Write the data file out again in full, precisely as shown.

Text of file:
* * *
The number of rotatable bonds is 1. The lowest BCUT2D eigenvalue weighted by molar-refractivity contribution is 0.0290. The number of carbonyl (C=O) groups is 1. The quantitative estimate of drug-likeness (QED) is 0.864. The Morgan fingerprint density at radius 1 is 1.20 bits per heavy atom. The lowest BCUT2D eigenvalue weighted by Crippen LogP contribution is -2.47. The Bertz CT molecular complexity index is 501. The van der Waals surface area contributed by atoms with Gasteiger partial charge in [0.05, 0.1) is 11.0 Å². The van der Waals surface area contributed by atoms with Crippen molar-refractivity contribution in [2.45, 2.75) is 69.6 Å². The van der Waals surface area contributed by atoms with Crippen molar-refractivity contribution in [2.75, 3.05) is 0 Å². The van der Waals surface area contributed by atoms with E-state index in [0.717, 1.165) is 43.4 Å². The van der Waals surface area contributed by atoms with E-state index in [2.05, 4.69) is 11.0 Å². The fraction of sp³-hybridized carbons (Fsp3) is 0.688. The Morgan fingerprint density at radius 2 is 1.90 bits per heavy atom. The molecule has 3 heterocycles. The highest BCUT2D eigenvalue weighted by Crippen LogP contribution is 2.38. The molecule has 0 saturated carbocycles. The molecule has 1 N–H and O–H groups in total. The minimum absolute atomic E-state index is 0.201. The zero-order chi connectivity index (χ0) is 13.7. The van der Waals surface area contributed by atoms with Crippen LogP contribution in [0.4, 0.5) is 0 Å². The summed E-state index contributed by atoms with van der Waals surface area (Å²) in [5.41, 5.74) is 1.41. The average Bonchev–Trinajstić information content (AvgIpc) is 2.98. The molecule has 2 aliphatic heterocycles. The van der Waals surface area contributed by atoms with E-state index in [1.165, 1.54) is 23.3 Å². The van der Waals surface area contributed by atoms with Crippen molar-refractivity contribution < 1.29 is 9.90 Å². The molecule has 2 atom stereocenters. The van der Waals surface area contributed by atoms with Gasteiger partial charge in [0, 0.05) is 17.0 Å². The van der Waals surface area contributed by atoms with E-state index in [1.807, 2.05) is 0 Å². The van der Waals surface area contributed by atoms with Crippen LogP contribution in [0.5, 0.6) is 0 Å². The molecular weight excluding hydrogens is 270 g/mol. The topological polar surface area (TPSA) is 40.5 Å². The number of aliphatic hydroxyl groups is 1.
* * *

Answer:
The number of rotatable bonds is 1. The lowest BCUT2D eigenvalue weighted by molar-refractivity contribution is 0.0290. The number of carbonyl (C=O) groups is 1. The quantitative estimate of drug-likeness (QED) is 0.864. The Morgan fingerprint density at radius 1 is 1.20 bits per heavy atom. The lowest BCUT2D eigenvalue weighted by Crippen LogP contribution is -2.47. The Bertz CT molecular complexity index is 501. The van der Waals surface area contributed by atoms with Gasteiger partial charge in [0.05, 0.1) is 11.0 Å². The van der Waals surface area contributed by atoms with Crippen molar-refractivity contribution in [2.45, 2.75) is 69.6 Å². The van der Waals surface area contributed by atoms with Crippen molar-refractivity contribution in [2.75, 3.05) is 0 Å². The van der Waals surface area contributed by atoms with E-state index in [0.717, 1.165) is 43.4 Å². The van der Waals surface area contributed by atoms with E-state index in [2.05, 4.69) is 11.0 Å². The fraction of sp³-hybridized carbons (Fsp3) is 0.688. The Morgan fingerprint density at radius 2 is 1.90 bits per heavy atom. The molecule has 3 heterocycles. The highest BCUT2D eigenvalue weighted by Crippen LogP contribution is 2.38. The molecule has 0 saturated carbocycles. The molecule has 1 N–H and O–H groups in total. The minimum absolute atomic E-state index is 0.201. The zero-order chi connectivity index (χ0) is 13.7. The van der Waals surface area contributed by atoms with Crippen LogP contribution in [0.4, 0.5) is 0 Å². The summed E-state index contributed by atoms with van der Waals surface area (Å²) in [5.41, 5.74) is 1.41. The average Bonchev–Trinajstić information content (AvgIpc) is 2.98. The molecule has 2 aliphatic heterocycles. The van der Waals surface area contributed by atoms with E-state index in [1.165, 1.54) is 23.3 Å². The van der Waals surface area contributed by atoms with Crippen molar-refractivity contribution < 1.29 is 9.90 Å². The molecule has 2 atom stereocenters. The van der Waals surface area contributed by atoms with Gasteiger partial charge in [0, 0.05) is 17.0 Å². The van der Waals surface area contributed by atoms with E-state index in [1.807, 2.05) is 0 Å². The van der Waals surface area contributed by atoms with Crippen LogP contribution in [0.5, 0.6) is 0 Å². The molecular weight excluding hydrogens is 270 g/mol. The topological polar surface area (TPSA) is 40.5 Å². The number of aliphatic hydroxyl groups is 1.